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For more info about the difference between 0. and 0

I am a self-taught Mathematica user and I have some elementary questions-- perhaps too elementary for this site, but here they are.

Matrix

  1. If you look at the identity matrix, you'll see a "dot" in each entry in the upper triangular portion of the matrix. Why are they there? Is it because those entries are not really zeros?

  2. How do I get the entries in MatrixForm[Inverse[M]] to appear as fractions?

Thanks everyone!

So I just found this link: Expressing a decimal as a fraction in lowest terms

and tried the following:

Matrix2

Isn't there a way to tell Mathematica to not show entries like -9.71445146547012`*^-17 (up to 17th decimal place)?

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Do not use decimals like 0.5 in your initial Matrix. Do integers or fractions only - like 1/2. –  Vitaliy Kaurov Jun 26 '12 at 7:05
1  
Thank you! I just tried that, and it works perfectly! –  math-visitor Jun 26 '12 at 7:06
1  
It's better to put your code as text, so that others (like me) can easily copy it and play around. –  Ajasja Jun 26 '12 at 7:30
2  
@math-visitor If you copy from mma then make sure you put 4 spaces of indentation (so it will be syntax highlighted). Also there is a much more convinient way to copy code to this site: meta.mathematica.stackexchange.com/questions/151/… –  Ajasja Jun 26 '12 at 8:09
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@Mr.Wizard Definitely VERY related:) Although this one is just concerned with the display, while the other is in essence the question about why 0.===0 is False. So they approach the same problem from different directions. –  Ajasja Jun 26 '12 at 8:12
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2 Answers 2

up vote 4 down vote accepted

The dot after the number means it is a floating point number and not an integer. Compare for example

Head[0]
(*Integer*)

and

Head[0.]
(*Real*)

See also: The difference between 0. and 0

If you want to get rid of small values use Chop:

Chop[{.5, -1.8*10^-17}]
(* {0.5, 0} *)
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Although there is an internal difference between 0 and 0., that doesn't mean that you have to display the floating point zero as 0. every time. You also may not always want to use Rationalize because in a matrix it can create an unbalanced, "non-uniform" appearance.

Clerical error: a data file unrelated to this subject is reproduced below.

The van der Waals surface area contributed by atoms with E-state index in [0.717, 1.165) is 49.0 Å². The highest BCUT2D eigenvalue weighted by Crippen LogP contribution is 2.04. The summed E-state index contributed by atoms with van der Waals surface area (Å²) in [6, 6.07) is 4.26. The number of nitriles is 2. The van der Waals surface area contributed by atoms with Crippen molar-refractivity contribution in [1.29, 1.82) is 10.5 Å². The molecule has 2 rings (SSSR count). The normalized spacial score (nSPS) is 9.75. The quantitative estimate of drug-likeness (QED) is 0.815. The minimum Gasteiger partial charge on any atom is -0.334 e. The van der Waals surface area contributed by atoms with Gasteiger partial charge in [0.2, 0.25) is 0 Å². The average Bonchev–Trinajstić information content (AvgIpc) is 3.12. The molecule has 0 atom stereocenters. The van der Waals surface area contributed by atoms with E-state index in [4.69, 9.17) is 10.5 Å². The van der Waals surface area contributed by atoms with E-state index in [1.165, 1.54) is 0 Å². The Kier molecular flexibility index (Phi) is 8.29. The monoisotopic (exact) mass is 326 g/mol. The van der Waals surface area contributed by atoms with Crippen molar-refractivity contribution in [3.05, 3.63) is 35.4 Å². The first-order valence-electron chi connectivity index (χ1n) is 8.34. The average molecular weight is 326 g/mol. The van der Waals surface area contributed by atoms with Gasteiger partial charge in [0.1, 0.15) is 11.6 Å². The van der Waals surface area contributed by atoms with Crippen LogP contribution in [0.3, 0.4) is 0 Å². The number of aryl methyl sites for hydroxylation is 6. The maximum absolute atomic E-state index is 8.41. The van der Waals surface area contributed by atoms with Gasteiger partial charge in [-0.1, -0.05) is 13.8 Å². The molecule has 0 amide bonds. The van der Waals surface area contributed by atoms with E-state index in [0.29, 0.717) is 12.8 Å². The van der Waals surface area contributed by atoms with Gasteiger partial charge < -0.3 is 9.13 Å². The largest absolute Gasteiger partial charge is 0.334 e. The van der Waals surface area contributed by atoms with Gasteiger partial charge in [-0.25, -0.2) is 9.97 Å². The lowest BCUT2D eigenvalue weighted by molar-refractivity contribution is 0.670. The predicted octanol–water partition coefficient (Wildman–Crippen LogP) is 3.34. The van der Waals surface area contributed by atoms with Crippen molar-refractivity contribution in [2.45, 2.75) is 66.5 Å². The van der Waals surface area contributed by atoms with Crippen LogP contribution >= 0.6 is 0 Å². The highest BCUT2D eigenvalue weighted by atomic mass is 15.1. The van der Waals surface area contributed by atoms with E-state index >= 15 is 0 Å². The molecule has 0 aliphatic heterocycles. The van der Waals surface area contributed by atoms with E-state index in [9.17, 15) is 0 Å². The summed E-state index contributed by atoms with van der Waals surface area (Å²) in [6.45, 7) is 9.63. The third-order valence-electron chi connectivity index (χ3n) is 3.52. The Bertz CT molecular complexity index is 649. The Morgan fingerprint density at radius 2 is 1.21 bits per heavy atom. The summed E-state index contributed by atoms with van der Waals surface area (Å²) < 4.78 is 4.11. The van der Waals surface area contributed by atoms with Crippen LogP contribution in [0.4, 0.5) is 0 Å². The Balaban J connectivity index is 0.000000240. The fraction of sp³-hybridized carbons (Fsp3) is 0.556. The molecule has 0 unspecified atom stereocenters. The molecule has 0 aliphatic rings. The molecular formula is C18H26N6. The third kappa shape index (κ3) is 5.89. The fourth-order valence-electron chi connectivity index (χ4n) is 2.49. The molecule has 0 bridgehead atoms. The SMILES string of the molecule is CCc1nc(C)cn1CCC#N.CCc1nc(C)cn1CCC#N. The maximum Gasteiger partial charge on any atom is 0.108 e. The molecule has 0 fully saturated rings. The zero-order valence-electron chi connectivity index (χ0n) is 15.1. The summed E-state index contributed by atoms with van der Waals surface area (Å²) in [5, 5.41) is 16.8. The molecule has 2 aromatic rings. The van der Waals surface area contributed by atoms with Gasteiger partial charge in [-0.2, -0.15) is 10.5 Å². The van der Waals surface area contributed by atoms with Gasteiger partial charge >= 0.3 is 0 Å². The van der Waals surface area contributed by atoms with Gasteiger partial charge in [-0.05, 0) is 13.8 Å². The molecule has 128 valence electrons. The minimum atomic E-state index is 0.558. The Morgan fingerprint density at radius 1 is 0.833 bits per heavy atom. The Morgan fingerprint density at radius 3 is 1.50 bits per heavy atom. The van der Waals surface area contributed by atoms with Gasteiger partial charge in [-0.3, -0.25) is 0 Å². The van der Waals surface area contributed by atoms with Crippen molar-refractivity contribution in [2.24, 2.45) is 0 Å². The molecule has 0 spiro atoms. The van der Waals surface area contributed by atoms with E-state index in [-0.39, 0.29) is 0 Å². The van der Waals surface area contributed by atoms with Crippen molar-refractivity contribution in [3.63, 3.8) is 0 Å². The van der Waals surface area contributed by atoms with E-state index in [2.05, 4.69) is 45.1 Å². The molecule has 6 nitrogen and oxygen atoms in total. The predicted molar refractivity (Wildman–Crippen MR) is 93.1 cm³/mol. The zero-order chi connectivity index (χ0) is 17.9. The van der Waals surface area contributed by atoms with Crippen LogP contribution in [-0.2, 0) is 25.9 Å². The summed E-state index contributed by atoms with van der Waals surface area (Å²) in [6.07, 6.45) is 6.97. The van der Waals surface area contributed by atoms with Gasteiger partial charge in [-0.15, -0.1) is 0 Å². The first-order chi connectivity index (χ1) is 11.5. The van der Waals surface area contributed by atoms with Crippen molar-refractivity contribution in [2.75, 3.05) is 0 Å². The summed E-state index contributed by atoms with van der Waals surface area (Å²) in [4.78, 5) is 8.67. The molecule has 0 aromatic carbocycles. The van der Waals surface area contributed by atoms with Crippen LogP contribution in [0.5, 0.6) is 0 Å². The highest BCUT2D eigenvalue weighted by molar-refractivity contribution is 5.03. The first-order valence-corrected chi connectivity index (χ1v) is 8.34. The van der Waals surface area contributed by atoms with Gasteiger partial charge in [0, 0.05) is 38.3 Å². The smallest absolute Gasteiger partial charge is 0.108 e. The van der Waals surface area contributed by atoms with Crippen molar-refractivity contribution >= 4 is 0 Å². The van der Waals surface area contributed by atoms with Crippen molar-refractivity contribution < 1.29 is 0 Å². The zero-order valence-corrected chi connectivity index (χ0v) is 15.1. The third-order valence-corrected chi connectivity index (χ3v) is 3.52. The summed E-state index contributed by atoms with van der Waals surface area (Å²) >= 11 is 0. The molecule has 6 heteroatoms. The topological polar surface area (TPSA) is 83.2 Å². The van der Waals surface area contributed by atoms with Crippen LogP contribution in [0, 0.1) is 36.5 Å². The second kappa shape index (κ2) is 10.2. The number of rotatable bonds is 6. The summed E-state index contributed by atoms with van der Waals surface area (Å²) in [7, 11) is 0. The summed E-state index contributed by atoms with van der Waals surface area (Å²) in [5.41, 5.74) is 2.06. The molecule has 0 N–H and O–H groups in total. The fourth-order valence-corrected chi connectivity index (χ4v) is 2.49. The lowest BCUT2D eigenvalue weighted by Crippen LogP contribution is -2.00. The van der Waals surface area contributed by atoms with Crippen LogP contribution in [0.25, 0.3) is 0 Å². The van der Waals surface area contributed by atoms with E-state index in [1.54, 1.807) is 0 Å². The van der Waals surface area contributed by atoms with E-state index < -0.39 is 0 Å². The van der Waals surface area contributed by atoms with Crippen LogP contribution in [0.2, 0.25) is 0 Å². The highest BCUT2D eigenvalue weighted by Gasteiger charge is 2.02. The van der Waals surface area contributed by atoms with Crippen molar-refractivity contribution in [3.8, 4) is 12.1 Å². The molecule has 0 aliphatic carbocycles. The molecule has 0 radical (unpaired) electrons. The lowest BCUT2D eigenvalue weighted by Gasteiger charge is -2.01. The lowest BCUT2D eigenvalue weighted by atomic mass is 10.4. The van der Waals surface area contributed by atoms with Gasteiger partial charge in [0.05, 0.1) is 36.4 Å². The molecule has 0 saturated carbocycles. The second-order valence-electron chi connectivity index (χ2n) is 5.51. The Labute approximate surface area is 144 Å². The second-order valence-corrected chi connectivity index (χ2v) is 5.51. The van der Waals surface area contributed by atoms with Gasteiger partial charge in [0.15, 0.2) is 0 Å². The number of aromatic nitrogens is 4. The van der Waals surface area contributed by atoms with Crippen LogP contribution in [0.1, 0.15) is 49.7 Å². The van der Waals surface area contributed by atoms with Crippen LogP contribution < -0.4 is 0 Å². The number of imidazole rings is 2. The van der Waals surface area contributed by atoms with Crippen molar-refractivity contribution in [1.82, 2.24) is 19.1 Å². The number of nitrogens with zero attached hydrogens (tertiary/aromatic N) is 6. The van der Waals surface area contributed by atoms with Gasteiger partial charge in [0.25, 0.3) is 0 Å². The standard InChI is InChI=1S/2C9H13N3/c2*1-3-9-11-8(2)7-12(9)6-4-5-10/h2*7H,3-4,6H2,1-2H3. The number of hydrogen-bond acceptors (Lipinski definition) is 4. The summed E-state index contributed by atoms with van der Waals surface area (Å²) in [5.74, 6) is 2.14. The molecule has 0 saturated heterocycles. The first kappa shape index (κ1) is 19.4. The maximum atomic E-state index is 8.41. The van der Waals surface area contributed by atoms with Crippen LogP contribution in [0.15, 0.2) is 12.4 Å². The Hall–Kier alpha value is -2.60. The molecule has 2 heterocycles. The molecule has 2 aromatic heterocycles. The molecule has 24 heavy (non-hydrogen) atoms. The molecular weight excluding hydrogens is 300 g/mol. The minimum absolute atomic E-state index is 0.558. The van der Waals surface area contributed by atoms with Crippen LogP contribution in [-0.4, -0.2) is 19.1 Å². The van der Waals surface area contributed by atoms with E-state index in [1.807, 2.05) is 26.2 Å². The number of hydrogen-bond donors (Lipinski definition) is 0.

Instead, you can customize the format in which floating point numbers are displayed by using a definition like this:

trimPoint = 
 Sequence[NumberFormat -> (DisplayForm@
      RowBox[Join[{StringTrim[#1, RegularExpression["\\.$"]]}, 
        If[#3 != "", {"\[Times]", SuperscriptBox[#2, #3]}, {}]]] &)]

This is meant to be used as an optional argument to the formatting functions NumberForm, ScientificForm, EngineeringForm and AccountingForm.

I posted something like this as part of another answer but not in a way that's easily used on matrices.

Example

Define a random matrix m with one floating-point zero element:

m = RandomReal[{0, 1}, {5, 5}]; m[[1, 1]] = 0.;
m // MatrixForm

$ \left( \begin{array}{ccccc} 0. & 0.0712901 & 0.00252376 & 0.930725 & 0.0120859 \\ 0.504716 & 0.537549 & 0.715322 & 0.351001 & 0.363718 \\ 0.905092 & 0.0874893 & 0.624776 & 0.546527 & 0.542502 \\ 0.0776307 & 0.360377 & 0.388662 & 0.406045 & 0.441652 \\ 0.947527 & 0.270716 & 0.0121501 & 0.744597 & 0.830463 \\ \end{array} \right) $

Here we have the 0. appearing in the top left entry, but maybe that's not desired. To remove the decimal point where it isn't followed by any nonzero digits, you can now do this:

NumberForm[m // MatrixForm, trimPoint]

$ \left( \begin{array}{ccccc} 0 & 0.0712901 & 0.00252376 & 0.930725 & 0.0120859 \\ 0.504716 & 0.537549 & 0.715322 & 0.351001 & 0.363718 \\ 0.905092 & 0.0874893 & 0.624776 & 0.546527 & 0.542502 \\ 0.0776307 & 0.360377 & 0.388662 & 0.406045 & 0.441652 \\ 0.947527 & 0.270716 & 0.0121501 & 0.744597 & 0.830463 \\ \end{array} \right) $

Notice that the decimal point following the zero is gone, but only in the displayed form (it's still a floating point number internally).

The trimPoint option can also be used with the other output formats:

EngineeringForm[m // MatrixForm, trimPoint]

etc.

Of course you can also use a second argument to these function to restrict the total number of digits. For example, try

NumberForm[m // MatrixForm, 3, trimPoint]

Finally, if you have numbers like -9.71445146547012*^-17 and want to use Chop to get rid of them, you can combine that with the above display format by doing something like

NumberForm[m // Chop // MatrixForm, 3, trimPoint]
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Thank you Jens! This is a lot of information but I will definitely give all of them a try. =o) –  math-visitor Jun 27 '12 at 2:45
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